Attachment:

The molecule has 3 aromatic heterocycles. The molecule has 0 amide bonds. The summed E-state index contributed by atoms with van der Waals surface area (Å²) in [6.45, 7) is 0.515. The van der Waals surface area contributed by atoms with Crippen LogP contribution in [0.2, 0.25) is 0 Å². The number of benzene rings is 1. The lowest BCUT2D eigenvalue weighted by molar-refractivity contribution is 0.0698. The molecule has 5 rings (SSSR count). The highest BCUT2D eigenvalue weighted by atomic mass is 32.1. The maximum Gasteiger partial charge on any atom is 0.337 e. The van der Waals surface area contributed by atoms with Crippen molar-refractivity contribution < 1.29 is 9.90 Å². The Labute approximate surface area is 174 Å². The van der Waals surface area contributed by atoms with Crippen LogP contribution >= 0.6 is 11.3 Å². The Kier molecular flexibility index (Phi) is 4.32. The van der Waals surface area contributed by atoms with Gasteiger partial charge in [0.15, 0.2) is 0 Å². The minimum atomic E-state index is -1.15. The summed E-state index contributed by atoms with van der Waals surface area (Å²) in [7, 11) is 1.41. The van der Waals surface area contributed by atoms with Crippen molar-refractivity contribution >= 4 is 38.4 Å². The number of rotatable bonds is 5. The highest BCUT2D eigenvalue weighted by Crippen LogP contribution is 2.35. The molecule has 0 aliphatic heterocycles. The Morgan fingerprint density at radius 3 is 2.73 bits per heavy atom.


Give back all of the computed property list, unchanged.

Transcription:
The molecule has 3 aromatic heterocycles. The molecule has 0 amide bonds. The summed E-state index contributed by atoms with van der Waals surface area (Å²) in [6.45, 7) is 0.515. The van der Waals surface area contributed by atoms with Crippen LogP contribution in [0.2, 0.25) is 0 Å². The number of benzene rings is 1. The lowest BCUT2D eigenvalue weighted by molar-refractivity contribution is 0.0698. The molecule has 5 rings (SSSR count). The highest BCUT2D eigenvalue weighted by atomic mass is 32.1. The maximum Gasteiger partial charge on any atom is 0.337 e. The van der Waals surface area contributed by atoms with Crippen molar-refractivity contribution < 1.29 is 9.90 Å². The Labute approximate surface area is 174 Å². The van der Waals surface area contributed by atoms with Crippen LogP contribution >= 0.6 is 11.3 Å². The Kier molecular flexibility index (Phi) is 4.32. The van der Waals surface area contributed by atoms with Gasteiger partial charge in [0.15, 0.2) is 0 Å². The minimum atomic E-state index is -1.15. The summed E-state index contributed by atoms with van der Waals surface area (Å²) in [7, 11) is 1.41. The van der Waals surface area contributed by atoms with Crippen molar-refractivity contribution >= 4 is 38.4 Å². The number of rotatable bonds is 5. The highest BCUT2D eigenvalue weighted by Crippen LogP contribution is 2.35. The molecule has 0 aliphatic heterocycles. The Morgan fingerprint density at radius 3 is 2.73 bits per heavy atom.